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Discover Germany | Special Theme | Switzerland’s Finest Art & Culture

Top: Museum Franz Gertsch, exterior

A house of art The symbiosis of precision, talent and creativity – this perfectly describes the art of Franz Gertsch. His most famous paintings and woodcuts are showcased in a unique building designed to mirror his work. TEXT: MERYEM HAUER | PHOTOS: MUSEUM FRANZ GERTSCH

The Museum Franz Gertsch in Burgdorf in the region of Bern, Switzerland, opened its doors in autumn 2002. With a notable range of large paintings like Silvia I, Gräser I-IV from 1992 to 1998 and Vier Jahreszeiten (2007-2011) as well as various woodcuts dating back as far as 1986, the museum is proud to hold the biggest Gertsch collection featuring masterpieces such as the painting Johanna I from 1983/1984 and the remarkable triptychs woodcut Gräser (three-part) printed on handmade paper from the Japanese master Heizaburo Iwano. After a visit to the artist’s studio in 1998, Dr. h.c. Willy Michel, collector and patron, was determined to create a museum in which the paintings and woodcuts would be presented as effectively as possible. The project is privately financed and managed at 98 per cent. Architects Martin Sturm and Hansueli Jörg from Langnau created the stun-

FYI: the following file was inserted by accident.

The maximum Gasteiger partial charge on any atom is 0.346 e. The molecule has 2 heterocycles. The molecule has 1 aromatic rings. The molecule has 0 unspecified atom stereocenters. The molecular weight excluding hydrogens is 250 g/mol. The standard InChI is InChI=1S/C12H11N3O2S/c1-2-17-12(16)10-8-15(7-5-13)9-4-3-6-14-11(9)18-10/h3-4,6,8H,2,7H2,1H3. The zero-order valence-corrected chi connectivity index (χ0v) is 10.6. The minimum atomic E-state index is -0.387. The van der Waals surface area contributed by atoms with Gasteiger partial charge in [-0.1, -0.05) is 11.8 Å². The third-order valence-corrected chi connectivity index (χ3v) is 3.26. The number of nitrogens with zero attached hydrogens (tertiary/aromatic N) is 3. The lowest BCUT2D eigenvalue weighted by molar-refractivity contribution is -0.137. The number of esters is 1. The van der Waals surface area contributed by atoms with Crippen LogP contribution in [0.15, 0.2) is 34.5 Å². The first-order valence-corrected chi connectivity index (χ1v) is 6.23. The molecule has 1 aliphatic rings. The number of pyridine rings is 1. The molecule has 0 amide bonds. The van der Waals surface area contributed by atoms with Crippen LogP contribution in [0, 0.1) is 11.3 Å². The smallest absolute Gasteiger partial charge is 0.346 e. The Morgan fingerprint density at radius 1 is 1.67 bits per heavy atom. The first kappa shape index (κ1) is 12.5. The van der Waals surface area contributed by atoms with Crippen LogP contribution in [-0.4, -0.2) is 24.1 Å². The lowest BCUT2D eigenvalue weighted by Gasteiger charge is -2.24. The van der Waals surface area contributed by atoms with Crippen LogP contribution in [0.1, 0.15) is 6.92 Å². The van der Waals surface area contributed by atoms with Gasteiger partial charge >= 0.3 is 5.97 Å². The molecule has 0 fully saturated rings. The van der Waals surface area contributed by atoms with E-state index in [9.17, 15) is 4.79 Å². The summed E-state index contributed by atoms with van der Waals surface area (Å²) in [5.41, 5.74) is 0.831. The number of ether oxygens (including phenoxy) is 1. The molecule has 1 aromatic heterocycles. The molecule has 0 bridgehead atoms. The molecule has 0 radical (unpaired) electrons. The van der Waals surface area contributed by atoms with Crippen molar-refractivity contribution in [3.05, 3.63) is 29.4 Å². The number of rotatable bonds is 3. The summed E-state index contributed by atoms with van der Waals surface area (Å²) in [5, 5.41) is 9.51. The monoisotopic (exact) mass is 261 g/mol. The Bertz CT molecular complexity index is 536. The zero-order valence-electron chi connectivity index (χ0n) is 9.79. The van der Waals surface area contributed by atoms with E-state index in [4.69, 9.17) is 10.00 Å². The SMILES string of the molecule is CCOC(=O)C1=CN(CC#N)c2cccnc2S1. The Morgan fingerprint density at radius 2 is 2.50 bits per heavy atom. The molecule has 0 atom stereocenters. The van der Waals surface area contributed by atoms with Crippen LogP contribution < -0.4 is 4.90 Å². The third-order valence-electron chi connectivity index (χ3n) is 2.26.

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ning building in close cooperation with the patron Michel and the artist himself. Following the credo reduction of architecture – focus on the art, the architectural structure allows the total affiliation of light, design and the art presented. The sleek building design allows art lovers to focus on the works. Blending architecture and exposed works leads to a total symbiosis, accompanied by meditative silence. The museum offers a total area of approximately 1,000 sqm and half of this is used to show regular exhibitions of works from national and international contemporary artists. Born in 1930, Gertsch, who lives and works in Rüschegg near Bern, made his international breakthrough in 1972 at the documenta 5 in Kassel followed by the production of outstanding pictorial and graphical works. For Gertsch, reality represents the biggest challenge within his works. Images

Above, left: Museum Franz Gertsch, exhibition room 1 Above, middle: Exhibition with paintings from Cornelia Schleime, 2012 Above, right: Franz Gertsch, Marina schminkt Luciano (Marina makes up Luciano), 1975

or slide projections serve as templates and all pictures thus follow their own logic, aiming for absolute coherence of all the elements. Upon finishing the painting Johanna I, he realised that there is no way to outdo the already existing level of detail in illustration. A very significant priority within the lifework of Gertsch is related to his woodcuts.The production underlies a so far unknown precision of completion and in such monumental formats that the artist has led a traditional medium into new dimensions. www.museum-franzgertsch.ch/en

Franz Gertsch. Photo: J Dijohn

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Discover Germany | Issue 13 | April 2014  

Discover Germany promotes German, Swiss & Austrian Design, Tourism, Food, Culture and Business.

Discover Germany | Issue 13 | April 2014  

Discover Germany promotes German, Swiss & Austrian Design, Tourism, Food, Culture and Business.